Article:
Family Filmgoer reviews ‘Lucy,’ ‘Hercules’ and ‘Planes: Fire & Rescue’


Compromised by a failing gearbox, Dusty Crophopper makes the dangerous decision to fight fires in “Planes: Fire & Rescue.” (Disney)
July 24, 2014
6 and older

PLANES: FIRE & RESCUE (PG). The adventures of Dusty Crophopper, the single-engine crop-duster that could, continue in this surprisingly intense 3-D animated sequel. Kids younger than 6 could find it quite scary, despite the goofy humor between the dangerous bits. (Preschoolers talked and fidgeted a lot during a preview screening attended by the Family Filmgoer.) Now a celebrity after his round-the-world race, Dusty is back at PropWash Junction. One night, his engine stalls and he nearly crashes. During an emergency landing, he clips a fuel storage tank, which catches fire. The old firetruck, Mayday, can’t put out the blaze, so the planes, trucks and forklifts tip over the airport’s water tower to squelch it. The little airport must close until it updates its firefighting capability. Dusty learns that his gearbox is failing and can’t be replaced. If he flies too fast again, he could go down. He decides to study firefighting at Piston Peak National Park. Dusty doesn’t mention his gearbox issue. When a fire threatens the park, Dusty risks everything to help.

THE BOTTOM LINE: Dusty nearly crashes several times, which can be quite scary, especially in 3-D. The forest fires look serious, and Dusty and the other planes, trucks and forklifts go through thick black smoke filled with sparks. Dusty’s gearbox trouble injects a sense of mortality that could unsettle the youngest kids. Some of the dialogue includes mild sexual innuendo that little ones won’t get.

PG-13

HERCULES.  “Hercules” isn't nearly as bad as the pre-release buzz hinted it would be. Handsomely mythic in 3-D, wittily written (with a populist edge) and smartly acted, it’s rather fun. Teens into classic or comic-book takes on the Greek myths may go along with it. It is, however, surprisingly violent for a PG-13. It is probably okay for most teens, but with the big caveat that some, especially middle-schoolers, may cringe at the high-body-count battles. Dwayne Johnson in the title role underplays the heroic attitude nicely. And he’s supported by top-drawer Brits with classical chops. The film also respects the Greek myths on which it riffs. It starts by recapping the tale of Hercules, the demigod offspring of Zeus and the mortal woman Alcmene, and his fabled Labors. Then it reimagines the legend that Hercules, driven mad by Zeus’s jealous wife, Hera, murdered his own family. The film has him grieving and unsure of what occurred. He has a band of mercenaries. They hire on with Lord Kotys of Thrace, whose realm is under siege. But all is not what it seems there.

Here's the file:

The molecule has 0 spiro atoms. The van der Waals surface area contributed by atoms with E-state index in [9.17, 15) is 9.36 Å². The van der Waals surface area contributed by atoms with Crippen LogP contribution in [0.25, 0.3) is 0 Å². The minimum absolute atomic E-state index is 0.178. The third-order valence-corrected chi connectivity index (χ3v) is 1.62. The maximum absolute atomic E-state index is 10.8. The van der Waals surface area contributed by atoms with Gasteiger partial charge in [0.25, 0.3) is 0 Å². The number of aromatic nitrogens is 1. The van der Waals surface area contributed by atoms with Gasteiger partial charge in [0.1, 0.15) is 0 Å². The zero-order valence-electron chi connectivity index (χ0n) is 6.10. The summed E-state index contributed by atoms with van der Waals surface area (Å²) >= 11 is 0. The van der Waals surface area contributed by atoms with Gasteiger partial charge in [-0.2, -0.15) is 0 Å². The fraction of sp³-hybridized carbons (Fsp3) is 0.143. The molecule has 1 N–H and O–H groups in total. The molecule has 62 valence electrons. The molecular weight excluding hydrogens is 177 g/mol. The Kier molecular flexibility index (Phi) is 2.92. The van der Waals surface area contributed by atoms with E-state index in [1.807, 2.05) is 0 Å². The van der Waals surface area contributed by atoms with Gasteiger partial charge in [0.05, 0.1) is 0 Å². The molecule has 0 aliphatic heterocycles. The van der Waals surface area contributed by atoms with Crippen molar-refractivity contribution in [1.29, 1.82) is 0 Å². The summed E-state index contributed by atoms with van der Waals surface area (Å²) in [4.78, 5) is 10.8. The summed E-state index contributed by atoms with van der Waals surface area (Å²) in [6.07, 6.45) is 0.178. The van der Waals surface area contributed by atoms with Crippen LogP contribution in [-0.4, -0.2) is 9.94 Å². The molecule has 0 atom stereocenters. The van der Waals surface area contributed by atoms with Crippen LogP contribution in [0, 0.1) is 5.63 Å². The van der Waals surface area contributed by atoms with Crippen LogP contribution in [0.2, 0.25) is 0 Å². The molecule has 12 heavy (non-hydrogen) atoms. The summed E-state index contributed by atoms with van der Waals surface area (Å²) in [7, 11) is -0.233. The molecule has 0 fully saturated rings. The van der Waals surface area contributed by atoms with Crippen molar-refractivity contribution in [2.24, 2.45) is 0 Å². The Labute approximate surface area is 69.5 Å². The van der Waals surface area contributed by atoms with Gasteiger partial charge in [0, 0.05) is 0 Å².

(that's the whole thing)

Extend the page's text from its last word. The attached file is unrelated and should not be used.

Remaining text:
THE BOTTOM LINE: Battle scenes get very intense. Although blood and gore do not fill the screen, the action depicts deaths and woundings by spear, arrow, ax and dagger. Beheadings and impalements are strongly implied. Fields are strewn with dead fighters and felled horses. In flashbacks, Hercules sees his murdered wife, covered in blood, and imagines how she and his children died. In his mythic Labors, Hercules decapitates the many-headed Hydra and breaks the jaw of the Nemean Lion. There is one F-word, and a sexually tinged joke about bondage.